The Fall of Crypto’s Boy Wonder: An Inside Look at Sam Bankman-Fried’s Mismanagement of FTX

Samantha Miller

In November 2022, the crypto world was rocked when FTX, one of the largest and most respected cryptocurrency exchanges, collapsed in a matter of days. Now, with founder Sam Bankman-Fried facing fraud charges and a trial set to start on January 3rd, 2023, new details are emerging about the mismanagement and dysfunction inside the company that led to its downfall.

In a new book titled “Going Infinite: The Rise and Fall of a New Tycoon,” journalist and author Michael Lewis provides an incisive look into Bankman-Fried’s failings as a manager and leader.

Lewis, known for books like “Moneyball” and “The Big Short” that take readers inside the workings of complex organizations, gained unprecedented access to Bankman-Fried and conducted over 100 interviews with him prior to FTX’s implosion.

The portrait that emerges is of a brilliant yet wildly disorganized founder who forewent basic management principles and created a company dangerously lacking in controls and accountability.

“It was all Sam’s world. And there was nobody there to say, like, ‘Don’t, don’t do that,'” Lewis commented in a 60 Minutes interview about the book. Even Bankman-Fried’s close associates admitted the young founder, just 29 when he started FTX in 2019, was “not built to manage people.”

According to Lewis, Bankman-Fried believed managers were unnecessary and people should manage themselves. But this hands-off idealism resulted in Bankman-Fried having little grasp of the internal operations of his own company.

Lewis writes that Bankman-Fried didn’t even know who was on FTX’s board of directors or what they did. “Their job is just to DocuSign whatever,” Bankman-Fried said dismissively in regards to the board.

Employees confirm that FTX was driven entirely from the top by Bankman-Fried’s whims, with no processes in place to reign in bad decisions. “The indulgence of stupid things was astronomical because there was no one willing to tell Sam no,” an executive is quoted by Lewis. Bankman-Fried hired inexperienced friends and family to key roles and trampled over seasoned executives.

Most alarmingly, Lewis details how the man once extolled as a crypto genius devoted little time to understanding risk management at FTX. Bankman-Fried admitted in an interview after FTX’s bankruptcy that the collapse could have been avoided “if I had spent an hour a day thinking about risk management.” But he viewed focusing on unlikely risks as unnecessary and counterproductive.

This extreme lack of oversight allowed a massive, hidden shortfall in FTX’s balance sheet to accumulate, fueled by Bankman-Fried allegedly transferring customer funds to his crypto hedge fund, Alameda Research.

Lewis writes that Alameda functioned as Bankman-Fried’s personal slush fund, describing it as “a kid flying an airplane who didn’t know how to land.” When the shortfall was revealed in November 2022, it triggered a liquidity crisis and customer run that cratered the exchange in a matter of days.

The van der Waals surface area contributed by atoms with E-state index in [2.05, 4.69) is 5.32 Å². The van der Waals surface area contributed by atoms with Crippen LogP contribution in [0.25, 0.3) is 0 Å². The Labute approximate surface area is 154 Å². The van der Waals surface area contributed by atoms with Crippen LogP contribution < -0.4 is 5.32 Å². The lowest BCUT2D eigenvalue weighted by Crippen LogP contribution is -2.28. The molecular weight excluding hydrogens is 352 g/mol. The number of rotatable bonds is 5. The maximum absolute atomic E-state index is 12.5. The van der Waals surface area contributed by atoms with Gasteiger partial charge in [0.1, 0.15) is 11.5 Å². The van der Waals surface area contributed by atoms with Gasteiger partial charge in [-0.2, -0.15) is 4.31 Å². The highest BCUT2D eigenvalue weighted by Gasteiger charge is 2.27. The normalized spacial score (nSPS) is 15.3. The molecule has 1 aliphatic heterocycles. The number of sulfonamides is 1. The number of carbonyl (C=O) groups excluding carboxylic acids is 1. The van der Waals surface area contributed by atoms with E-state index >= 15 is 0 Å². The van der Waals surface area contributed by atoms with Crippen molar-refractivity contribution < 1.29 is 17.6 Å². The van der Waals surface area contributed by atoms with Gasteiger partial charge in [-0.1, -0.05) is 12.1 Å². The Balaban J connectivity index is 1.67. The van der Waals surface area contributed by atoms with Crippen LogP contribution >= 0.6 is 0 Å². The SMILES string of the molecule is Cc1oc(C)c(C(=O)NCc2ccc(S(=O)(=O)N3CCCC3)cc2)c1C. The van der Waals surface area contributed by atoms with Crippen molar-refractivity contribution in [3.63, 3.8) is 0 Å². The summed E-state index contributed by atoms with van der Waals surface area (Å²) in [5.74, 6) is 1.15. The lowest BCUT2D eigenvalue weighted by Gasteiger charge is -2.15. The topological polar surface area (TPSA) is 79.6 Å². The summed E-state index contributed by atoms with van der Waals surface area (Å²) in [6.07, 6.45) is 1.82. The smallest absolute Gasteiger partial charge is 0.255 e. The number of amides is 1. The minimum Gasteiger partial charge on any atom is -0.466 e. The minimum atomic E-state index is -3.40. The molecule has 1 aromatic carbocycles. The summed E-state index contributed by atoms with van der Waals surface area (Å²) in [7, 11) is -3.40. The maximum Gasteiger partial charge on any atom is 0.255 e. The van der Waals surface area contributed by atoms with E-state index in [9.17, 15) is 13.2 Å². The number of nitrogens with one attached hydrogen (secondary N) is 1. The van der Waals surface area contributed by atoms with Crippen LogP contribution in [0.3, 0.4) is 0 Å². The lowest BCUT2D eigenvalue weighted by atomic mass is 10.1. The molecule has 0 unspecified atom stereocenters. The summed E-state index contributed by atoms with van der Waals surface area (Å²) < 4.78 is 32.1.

Lewis traces Bankman-Fried’s managerial philosophy back to his embrace of effective altruism, a movement focused on doing the most good possible on a societal level. Bankman-Fried believed his work could generate huge gains for humanity, which may have blinded him to basics like risk management. “Effective altruism can make people feel immune to standard rules,” Lewis commented.

Now the consequences of ineffective management at FTX are being laid bare. Up to a million creditors may have lost money in the company’s failure, and Bankman-Fried faces up to 115 years in prison if convicted on fraud charges. On January 3rd, 2023, the saga enters a new chapter as jury selection begins for his criminal trial.

The course of FTX’s rise and unprecedented fall in just three short years will undoubtedly be scrutinized by the crypto industry, regulators, and the public. But Lewis’ revelatory reporting in “Going Infinite” ensures that the central role of Sam Bankman-Fried’s mismanagement and hubris will be clear in the historical record. For an industry still struggling to establish trust and professionalism, the lessons from FTX’s calamity will reverberate for years to come.

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Samantha Miller is a business and finance journalist with over 10 years of experience covering the latest news and trends shaping the corporate landscape. She began her career at The Wall Street Journal, where she reported on major companies and industry developments. Now, Samantha serve as a senior business writer for, profiling influential executives and providing in-depth analysis on business and financial topics.
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